BEST REVIEWS – No new books means no significant splurge of reviews, and I must confess that I’m finding reviews as a whole just a lot less fascinating than I used to. Partly it’s that you see the same points and arguments repeated over and over, partly it’s that I’m just not as fresh and interesting and review worthy as I once was, partly it’s that when you put together a hundred reviews of a book you tend to see pretty much every viewpoint expressed somewhere, and partly it’s that there seems to be less and less connection between the critical and commercial spheres and, I dunno, the commercial sphere just interests me a lot more. It seems more honest in the main. I get bored by the contempt for success and the celebration of obscurity you seem to get from a lot of ‘serious’ critics. Still, no doubt when people start to react to Half a King I’ll be glued to the interwebs for every grain of opinion once again…
CONTROVERSIES – Ongoing criticism of cynicism and darkness in fantasy, not to use that elusive term ‘grimdark’, caused me to write a post on The Value of Grit early in the year, which prompted a fair bit of response, but in a way it’s a reheating and re-examination of a familiar circular argument. There’s a degree to which, once you’ve spent a fair bit of time about the internet genre scene, you start to see the same comments and controversies coming up over and over in one guise or another and you’re forced to wonder whether you have any further substantial contribution, or even frothy outrage, to offer. That, and the fact I’ve talked about pretty much every aspect of the publishing scene at one time or another has caused me to cut back on the blogging slightly this year. I’m still going to be talking about TV, games, whisky, publishing, my forthcoming work, and all the other stuff I’ve always talked about when there are substantial posts to make, but I’m also reasonably active on Twitter these days (@LordGrimdark), and some of the smaller comments and announcements (not to mention arguments) are happening over there…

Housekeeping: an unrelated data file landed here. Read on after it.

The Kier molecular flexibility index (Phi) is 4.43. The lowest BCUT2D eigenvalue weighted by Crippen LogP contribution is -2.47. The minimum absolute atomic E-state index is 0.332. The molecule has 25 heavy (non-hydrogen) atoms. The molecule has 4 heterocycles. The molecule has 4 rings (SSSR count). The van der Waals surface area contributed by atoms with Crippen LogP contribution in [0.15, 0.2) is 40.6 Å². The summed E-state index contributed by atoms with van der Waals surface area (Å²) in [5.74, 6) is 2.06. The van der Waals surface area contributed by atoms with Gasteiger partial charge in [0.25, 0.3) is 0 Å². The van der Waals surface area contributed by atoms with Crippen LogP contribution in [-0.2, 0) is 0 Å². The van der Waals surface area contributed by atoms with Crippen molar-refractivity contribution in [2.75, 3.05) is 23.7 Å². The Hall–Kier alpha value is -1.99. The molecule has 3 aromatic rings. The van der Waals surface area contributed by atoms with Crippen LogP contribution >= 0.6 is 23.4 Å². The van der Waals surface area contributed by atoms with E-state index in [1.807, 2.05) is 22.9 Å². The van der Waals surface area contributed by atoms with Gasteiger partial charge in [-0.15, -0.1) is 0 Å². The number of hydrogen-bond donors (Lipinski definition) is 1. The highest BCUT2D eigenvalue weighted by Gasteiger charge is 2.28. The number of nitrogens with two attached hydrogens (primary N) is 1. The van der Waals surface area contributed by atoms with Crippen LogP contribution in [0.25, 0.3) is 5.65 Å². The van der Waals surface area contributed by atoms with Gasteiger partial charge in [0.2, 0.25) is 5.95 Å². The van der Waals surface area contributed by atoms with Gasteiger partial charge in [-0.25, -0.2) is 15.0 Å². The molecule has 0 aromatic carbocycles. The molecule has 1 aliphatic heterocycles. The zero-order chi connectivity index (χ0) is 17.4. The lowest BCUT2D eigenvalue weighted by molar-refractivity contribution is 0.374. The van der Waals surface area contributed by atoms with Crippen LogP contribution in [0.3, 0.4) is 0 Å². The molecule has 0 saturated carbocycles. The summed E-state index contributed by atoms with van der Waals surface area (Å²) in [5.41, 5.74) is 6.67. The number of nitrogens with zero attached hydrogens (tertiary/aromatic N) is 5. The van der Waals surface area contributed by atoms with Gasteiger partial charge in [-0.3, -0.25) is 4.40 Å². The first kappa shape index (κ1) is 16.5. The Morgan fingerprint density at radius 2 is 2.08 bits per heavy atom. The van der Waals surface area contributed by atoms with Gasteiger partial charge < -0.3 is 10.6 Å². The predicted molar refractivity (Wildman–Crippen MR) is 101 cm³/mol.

Happy new year, readers!
Well, overall a pretty entertaining way to spend an afternoon at the cinema, and a good deal better than An Unexpected Journey, I would say, which I found pretty disappointing about this time last year. This second two and a half hour instalment has some great sequences, some good performances and a stupendous Smaug, but follows […]